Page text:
When Mrs. Homer returned, I said to her without hesitation, " Mrs. Homer, Jenn's condition turned out to be quite severe, as we thought. He just stopped breathing a few minutes ago. His suffering is over. I'm sorry."

"You mean he's dead? He's gone?!! No, no", she cried out. She moved her elderly body to his side as rapidly as she could. "Jenn! Jenn! Where are you? Talk to me, Jenn." She continued to carry on for the next fifteen minutes. I was impressed by how unprepared for the end she seemed after making such clear statements about his illness and terminal wishes. Their son was more quietly accepting of the inevitable. Of course, he has his own family, but she is now alone. It is one thing to accept the death of one's spouse at the end of their lifetime. It is quite another to accept one's own terminal aloneness, left behind in the universe.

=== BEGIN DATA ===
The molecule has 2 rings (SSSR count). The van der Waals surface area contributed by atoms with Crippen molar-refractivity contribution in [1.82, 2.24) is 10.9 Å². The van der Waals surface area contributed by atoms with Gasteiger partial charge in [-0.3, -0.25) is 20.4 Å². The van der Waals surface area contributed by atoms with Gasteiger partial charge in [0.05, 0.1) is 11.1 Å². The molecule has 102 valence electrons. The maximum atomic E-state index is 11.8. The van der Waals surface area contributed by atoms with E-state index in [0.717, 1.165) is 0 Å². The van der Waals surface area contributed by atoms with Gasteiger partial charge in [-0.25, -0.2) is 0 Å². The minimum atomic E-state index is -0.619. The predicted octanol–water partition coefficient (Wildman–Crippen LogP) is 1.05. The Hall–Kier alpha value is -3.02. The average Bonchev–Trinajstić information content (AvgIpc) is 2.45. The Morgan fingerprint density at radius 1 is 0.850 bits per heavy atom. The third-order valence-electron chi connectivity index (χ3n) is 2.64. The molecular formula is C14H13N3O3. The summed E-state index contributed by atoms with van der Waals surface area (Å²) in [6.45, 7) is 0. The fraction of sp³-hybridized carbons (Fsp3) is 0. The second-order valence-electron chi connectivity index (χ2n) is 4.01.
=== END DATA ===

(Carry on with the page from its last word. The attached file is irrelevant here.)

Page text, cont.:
He said he was ready
She agreed with the plan
He took the first step
She stood by her man

But with the second and third
All that she heard
Were sirens and monitor beeps
One last step from his big sleep

When he finally crossed over
to the endless field of clover
She lost all composure
And protested with screams
Stuck in the wrong dreams

She thought she was ready
But was to painfully learn
That readiness for death
Waits for the last breath

Not in the mate left behind
Who now must endure
An emptiness so unkind

Jon Sterngold

All Rights Reserved © 2004 Jon Sterngold